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Lead Acid Battery
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Lead-acid batteries, invented in 1859 by French physicist Gaston Planté, are the oldest type of galvanic cell battery. Despite having the second lowest energy-to-weight ratio (next to the nickel-iron battery) and a correspondingly low energy-to-volume ratio, their ability to supply high surge currents makes the cells perfect to maintain a relatively large power-to-weight ratio. This, in addition with their low cost, makes them ideal for use in cars, as they best provide the high current required by automobile starter motors. They are also used in vehicles such as forklifts, in which the low energy-to-weight ratio may in fact can be considered beneficial since the battery can be used as a counterweight. 

Interestingly enough, according to a site done by the battery council international, lead acid batteries are the most recycled product in america. They are the most commonly used, manufactured, and purchased battery on the market today. Lead acid batteries, though not as exciting as some of their battery counter-parts, are the most relied on battery to date.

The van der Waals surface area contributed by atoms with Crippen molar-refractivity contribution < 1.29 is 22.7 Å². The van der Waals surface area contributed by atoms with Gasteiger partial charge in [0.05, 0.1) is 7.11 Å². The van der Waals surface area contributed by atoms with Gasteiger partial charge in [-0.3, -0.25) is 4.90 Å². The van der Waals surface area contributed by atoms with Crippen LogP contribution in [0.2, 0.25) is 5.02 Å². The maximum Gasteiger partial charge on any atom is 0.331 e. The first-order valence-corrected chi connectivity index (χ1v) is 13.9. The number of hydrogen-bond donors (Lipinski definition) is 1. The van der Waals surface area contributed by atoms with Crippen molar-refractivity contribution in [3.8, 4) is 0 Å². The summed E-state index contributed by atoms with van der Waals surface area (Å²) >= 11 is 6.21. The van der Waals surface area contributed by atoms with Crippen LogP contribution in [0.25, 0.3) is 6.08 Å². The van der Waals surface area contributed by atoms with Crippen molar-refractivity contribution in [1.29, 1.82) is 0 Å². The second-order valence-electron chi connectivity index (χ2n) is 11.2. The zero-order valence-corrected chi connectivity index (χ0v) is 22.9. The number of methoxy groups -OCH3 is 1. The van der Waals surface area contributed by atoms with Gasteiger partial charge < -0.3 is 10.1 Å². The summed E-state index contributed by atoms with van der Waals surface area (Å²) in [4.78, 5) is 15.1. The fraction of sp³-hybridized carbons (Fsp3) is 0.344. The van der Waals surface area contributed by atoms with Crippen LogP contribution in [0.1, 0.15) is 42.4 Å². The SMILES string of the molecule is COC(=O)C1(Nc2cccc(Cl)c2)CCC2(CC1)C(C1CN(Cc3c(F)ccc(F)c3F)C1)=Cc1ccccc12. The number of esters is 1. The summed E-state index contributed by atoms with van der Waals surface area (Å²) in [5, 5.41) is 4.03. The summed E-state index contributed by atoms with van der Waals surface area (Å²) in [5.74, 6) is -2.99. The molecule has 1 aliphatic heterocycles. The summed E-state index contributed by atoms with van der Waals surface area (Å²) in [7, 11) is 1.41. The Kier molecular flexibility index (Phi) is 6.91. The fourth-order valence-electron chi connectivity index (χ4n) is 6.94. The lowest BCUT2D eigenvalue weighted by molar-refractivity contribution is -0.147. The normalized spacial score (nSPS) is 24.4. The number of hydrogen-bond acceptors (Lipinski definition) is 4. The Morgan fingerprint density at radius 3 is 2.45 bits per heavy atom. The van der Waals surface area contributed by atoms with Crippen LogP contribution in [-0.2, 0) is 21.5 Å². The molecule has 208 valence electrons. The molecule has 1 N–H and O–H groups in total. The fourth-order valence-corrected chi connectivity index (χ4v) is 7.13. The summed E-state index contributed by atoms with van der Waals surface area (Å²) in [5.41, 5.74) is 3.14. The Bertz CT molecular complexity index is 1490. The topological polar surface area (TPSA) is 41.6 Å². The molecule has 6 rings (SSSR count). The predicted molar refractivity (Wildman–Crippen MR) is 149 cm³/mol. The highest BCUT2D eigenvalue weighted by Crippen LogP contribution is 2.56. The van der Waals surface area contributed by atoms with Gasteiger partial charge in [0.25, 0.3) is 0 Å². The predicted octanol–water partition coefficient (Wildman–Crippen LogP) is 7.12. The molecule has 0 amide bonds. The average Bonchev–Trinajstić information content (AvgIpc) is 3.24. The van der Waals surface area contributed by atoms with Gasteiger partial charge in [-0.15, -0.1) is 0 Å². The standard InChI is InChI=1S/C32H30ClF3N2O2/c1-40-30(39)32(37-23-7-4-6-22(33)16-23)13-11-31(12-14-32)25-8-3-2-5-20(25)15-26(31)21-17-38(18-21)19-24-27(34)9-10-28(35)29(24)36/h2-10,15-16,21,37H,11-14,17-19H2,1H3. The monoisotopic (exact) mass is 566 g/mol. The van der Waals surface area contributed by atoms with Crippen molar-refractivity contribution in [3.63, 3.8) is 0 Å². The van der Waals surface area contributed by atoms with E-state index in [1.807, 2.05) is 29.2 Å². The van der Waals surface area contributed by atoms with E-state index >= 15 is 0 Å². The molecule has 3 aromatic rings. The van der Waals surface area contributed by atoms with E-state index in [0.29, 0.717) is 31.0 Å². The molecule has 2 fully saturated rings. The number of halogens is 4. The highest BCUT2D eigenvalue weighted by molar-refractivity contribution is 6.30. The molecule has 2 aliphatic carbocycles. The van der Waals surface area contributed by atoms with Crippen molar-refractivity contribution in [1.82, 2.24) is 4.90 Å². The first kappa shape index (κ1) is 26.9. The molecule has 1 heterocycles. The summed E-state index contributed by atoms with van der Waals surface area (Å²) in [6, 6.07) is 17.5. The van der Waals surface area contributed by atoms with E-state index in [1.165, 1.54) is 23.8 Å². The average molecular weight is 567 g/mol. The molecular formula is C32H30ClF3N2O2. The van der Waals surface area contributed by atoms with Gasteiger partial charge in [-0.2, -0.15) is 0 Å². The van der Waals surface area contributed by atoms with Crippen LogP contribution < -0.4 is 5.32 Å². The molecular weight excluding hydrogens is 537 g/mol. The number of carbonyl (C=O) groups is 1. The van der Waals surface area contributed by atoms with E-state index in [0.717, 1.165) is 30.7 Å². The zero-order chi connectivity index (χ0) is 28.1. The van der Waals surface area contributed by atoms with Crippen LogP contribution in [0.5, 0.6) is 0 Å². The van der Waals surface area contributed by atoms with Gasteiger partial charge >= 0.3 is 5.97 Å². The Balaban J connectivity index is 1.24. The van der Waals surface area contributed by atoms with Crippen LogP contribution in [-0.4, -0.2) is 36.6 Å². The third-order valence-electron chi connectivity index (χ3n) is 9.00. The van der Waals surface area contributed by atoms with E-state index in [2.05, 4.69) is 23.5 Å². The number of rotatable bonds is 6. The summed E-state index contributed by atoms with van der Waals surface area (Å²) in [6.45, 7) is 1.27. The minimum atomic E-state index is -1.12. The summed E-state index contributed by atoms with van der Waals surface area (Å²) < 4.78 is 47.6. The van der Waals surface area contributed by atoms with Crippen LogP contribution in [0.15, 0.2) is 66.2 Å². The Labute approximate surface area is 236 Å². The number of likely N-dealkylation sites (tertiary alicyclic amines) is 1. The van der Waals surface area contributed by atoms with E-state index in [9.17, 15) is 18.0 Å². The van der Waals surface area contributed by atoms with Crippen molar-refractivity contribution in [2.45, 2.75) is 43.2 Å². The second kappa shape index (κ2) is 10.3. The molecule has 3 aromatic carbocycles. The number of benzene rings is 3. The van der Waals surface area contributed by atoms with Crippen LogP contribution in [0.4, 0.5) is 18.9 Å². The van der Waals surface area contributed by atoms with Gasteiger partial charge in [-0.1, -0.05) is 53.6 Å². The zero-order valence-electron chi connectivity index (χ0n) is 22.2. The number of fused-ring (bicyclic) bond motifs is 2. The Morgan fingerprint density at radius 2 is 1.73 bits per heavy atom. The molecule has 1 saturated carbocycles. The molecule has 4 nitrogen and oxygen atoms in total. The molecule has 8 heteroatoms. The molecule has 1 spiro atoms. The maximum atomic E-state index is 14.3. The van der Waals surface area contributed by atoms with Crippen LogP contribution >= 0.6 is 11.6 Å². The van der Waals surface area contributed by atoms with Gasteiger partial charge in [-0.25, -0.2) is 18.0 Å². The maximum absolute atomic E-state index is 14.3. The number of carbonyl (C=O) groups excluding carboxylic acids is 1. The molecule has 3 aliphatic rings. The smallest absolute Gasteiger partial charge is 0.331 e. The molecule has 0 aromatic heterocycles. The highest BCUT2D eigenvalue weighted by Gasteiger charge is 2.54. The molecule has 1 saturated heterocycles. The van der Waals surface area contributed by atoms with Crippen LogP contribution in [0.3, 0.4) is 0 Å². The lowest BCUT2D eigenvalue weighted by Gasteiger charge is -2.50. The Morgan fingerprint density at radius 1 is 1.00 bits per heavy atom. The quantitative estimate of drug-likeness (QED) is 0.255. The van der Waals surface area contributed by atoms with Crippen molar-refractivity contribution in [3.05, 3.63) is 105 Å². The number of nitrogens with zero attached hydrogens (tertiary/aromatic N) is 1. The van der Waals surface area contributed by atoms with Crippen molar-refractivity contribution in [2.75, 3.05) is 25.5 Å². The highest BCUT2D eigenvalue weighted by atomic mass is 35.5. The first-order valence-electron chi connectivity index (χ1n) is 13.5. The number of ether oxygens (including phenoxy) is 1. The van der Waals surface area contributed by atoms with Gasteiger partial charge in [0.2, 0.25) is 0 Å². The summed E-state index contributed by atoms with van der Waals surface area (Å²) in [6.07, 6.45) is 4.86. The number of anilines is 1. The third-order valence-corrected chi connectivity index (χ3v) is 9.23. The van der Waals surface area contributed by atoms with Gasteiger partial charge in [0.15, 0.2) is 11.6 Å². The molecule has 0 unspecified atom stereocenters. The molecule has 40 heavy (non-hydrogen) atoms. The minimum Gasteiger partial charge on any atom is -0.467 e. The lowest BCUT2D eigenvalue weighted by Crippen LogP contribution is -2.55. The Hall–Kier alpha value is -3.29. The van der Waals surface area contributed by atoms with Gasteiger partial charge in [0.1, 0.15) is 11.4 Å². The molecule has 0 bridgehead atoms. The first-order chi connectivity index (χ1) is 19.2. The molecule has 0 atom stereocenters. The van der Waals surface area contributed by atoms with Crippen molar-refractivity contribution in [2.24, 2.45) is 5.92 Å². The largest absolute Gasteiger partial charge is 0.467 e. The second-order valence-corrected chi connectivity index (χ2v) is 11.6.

"Lead-acid car batteries for a '12 volt' system consist of six cells of 2.1 V nominal voltage. Each cell contains (in the charged state) electrodes of lead metal (Pb) and lead (IV) oxide (PbO2) in an electrolyte of about 37% (or 6-12M) w/w sulfuric acid (H2SO4). In the discharged state both electrodes turn into lead(II) sulfate (PbSO4) and the electrolyte loses its dissolved sulfuric acid and becomes primarily water. Due to the freezing-point depression of water, as the battery discharges and the concentration of sulfuric acid deceases, the electrolyte (including the more modern gellified electrolyte of the gel battery) is more likely to freeze .

Many vendors sell chemical additives (solid compounds as well as liquid solutions) that supposedly reduce sulfate build up and improve battery condition when added to the electrolyte of a vented lead-acid battery. Such treatments are rarely, if ever, effective.”- 

Battery Council Int.

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A great diagram of a lead acid battery

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